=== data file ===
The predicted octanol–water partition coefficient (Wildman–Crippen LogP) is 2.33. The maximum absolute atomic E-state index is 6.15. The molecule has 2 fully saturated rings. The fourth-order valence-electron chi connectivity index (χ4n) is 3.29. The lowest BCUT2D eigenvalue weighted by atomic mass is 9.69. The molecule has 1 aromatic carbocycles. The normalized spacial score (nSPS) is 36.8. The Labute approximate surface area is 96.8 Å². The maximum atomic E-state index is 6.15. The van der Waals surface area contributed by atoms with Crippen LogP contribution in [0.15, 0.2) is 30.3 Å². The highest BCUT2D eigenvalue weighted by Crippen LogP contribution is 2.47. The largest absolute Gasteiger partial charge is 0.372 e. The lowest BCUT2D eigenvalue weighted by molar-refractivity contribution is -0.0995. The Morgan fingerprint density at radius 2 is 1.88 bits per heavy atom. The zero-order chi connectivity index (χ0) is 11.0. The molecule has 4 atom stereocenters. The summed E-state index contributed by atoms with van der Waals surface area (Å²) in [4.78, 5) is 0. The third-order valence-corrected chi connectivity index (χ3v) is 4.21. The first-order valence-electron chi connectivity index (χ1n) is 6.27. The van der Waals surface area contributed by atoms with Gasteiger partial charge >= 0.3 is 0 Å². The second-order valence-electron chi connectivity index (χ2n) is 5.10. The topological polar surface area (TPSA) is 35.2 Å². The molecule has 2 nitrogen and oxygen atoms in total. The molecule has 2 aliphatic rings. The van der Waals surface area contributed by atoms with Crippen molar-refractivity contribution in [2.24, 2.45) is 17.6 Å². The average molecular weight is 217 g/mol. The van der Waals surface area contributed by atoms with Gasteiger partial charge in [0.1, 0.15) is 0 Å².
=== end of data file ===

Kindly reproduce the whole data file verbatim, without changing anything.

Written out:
The predicted octanol–water partition coefficient (Wildman–Crippen LogP) is 2.33. The maximum absolute atomic E-state index is 6.15. The molecule has 2 fully saturated rings. The fourth-order valence-electron chi connectivity index (χ4n) is 3.29. The lowest BCUT2D eigenvalue weighted by atomic mass is 9.69. The molecule has 1 aromatic carbocycles. The normalized spacial score (nSPS) is 36.8. The Labute approximate surface area is 96.8 Å². The maximum atomic E-state index is 6.15. The van der Waals surface area contributed by atoms with Crippen LogP contribution in [0.15, 0.2) is 30.3 Å². The highest BCUT2D eigenvalue weighted by Crippen LogP contribution is 2.47. The largest absolute Gasteiger partial charge is 0.372 e. The lowest BCUT2D eigenvalue weighted by molar-refractivity contribution is -0.0995. The Morgan fingerprint density at radius 2 is 1.88 bits per heavy atom. The zero-order chi connectivity index (χ0) is 11.0. The molecule has 4 atom stereocenters. The summed E-state index contributed by atoms with van der Waals surface area (Å²) in [4.78, 5) is 0. The third-order valence-corrected chi connectivity index (χ3v) is 4.21. The first-order valence-electron chi connectivity index (χ1n) is 6.27. The van der Waals surface area contributed by atoms with Gasteiger partial charge >= 0.3 is 0 Å². The second-order valence-electron chi connectivity index (χ2n) is 5.10. The topological polar surface area (TPSA) is 35.2 Å². The molecule has 2 nitrogen and oxygen atoms in total. The molecule has 2 aliphatic rings. The van der Waals surface area contributed by atoms with Crippen molar-refractivity contribution in [2.24, 2.45) is 17.6 Å². The average molecular weight is 217 g/mol. The van der Waals surface area contributed by atoms with Gasteiger partial charge in [0.1, 0.15) is 0 Å².